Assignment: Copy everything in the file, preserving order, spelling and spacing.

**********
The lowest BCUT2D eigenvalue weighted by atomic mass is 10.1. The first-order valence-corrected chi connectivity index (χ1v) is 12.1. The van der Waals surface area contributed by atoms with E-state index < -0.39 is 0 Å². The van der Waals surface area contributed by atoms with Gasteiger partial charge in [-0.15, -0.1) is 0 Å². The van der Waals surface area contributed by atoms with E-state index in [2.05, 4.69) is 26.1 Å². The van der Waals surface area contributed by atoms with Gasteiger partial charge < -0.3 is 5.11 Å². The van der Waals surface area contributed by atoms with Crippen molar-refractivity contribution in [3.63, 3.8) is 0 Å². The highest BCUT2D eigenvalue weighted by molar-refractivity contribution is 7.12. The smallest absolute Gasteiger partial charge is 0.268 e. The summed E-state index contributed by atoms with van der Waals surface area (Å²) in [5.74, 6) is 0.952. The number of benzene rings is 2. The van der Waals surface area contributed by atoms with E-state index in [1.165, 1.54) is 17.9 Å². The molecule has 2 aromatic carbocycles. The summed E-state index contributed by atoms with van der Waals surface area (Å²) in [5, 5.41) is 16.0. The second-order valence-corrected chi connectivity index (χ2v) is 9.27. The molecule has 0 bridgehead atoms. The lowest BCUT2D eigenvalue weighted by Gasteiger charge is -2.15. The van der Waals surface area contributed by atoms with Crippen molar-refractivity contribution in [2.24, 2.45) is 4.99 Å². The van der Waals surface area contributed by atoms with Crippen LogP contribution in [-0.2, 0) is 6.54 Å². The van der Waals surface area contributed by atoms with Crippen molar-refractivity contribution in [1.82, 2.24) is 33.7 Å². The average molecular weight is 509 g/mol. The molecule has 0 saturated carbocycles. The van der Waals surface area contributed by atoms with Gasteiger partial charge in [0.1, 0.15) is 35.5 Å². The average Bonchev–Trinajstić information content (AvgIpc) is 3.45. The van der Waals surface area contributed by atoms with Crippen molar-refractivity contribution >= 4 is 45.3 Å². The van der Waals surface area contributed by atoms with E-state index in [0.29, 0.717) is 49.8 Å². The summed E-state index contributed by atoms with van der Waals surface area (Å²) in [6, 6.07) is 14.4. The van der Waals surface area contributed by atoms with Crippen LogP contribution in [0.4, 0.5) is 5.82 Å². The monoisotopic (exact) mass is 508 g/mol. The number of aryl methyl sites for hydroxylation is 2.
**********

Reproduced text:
The lowest BCUT2D eigenvalue weighted by atomic mass is 10.1. The first-order valence-corrected chi connectivity index (χ1v) is 12.1. The van der Waals surface area contributed by atoms with E-state index < -0.39 is 0 Å². The van der Waals surface area contributed by atoms with Gasteiger partial charge in [-0.15, -0.1) is 0 Å². The van der Waals surface area contributed by atoms with E-state index in [2.05, 4.69) is 26.1 Å². The van der Waals surface area contributed by atoms with Gasteiger partial charge < -0.3 is 5.11 Å². The van der Waals surface area contributed by atoms with Crippen molar-refractivity contribution in [3.63, 3.8) is 0 Å². The highest BCUT2D eigenvalue weighted by molar-refractivity contribution is 7.12. The smallest absolute Gasteiger partial charge is 0.268 e. The summed E-state index contributed by atoms with van der Waals surface area (Å²) in [5.74, 6) is 0.952. The number of benzene rings is 2. The van der Waals surface area contributed by atoms with E-state index in [1.165, 1.54) is 17.9 Å². The molecule has 2 aromatic carbocycles. The summed E-state index contributed by atoms with van der Waals surface area (Å²) in [5, 5.41) is 16.0. The second-order valence-corrected chi connectivity index (χ2v) is 9.27. The molecule has 0 bridgehead atoms. The lowest BCUT2D eigenvalue weighted by Gasteiger charge is -2.15. The van der Waals surface area contributed by atoms with Crippen molar-refractivity contribution in [2.24, 2.45) is 4.99 Å². The van der Waals surface area contributed by atoms with Crippen LogP contribution in [-0.2, 0) is 6.54 Å². The van der Waals surface area contributed by atoms with Crippen molar-refractivity contribution in [1.82, 2.24) is 33.7 Å². The average molecular weight is 509 g/mol. The molecule has 0 saturated carbocycles. The van der Waals surface area contributed by atoms with Gasteiger partial charge in [0.1, 0.15) is 35.5 Å². The average Bonchev–Trinajstić information content (AvgIpc) is 3.45. The van der Waals surface area contributed by atoms with Crippen molar-refractivity contribution >= 4 is 45.3 Å². The van der Waals surface area contributed by atoms with E-state index in [0.29, 0.717) is 49.8 Å². The summed E-state index contributed by atoms with van der Waals surface area (Å²) in [6, 6.07) is 14.4. The van der Waals surface area contributed by atoms with Crippen LogP contribution in [0.4, 0.5) is 5.82 Å². The monoisotopic (exact) mass is 508 g/mol. The number of aryl methyl sites for hydroxylation is 2.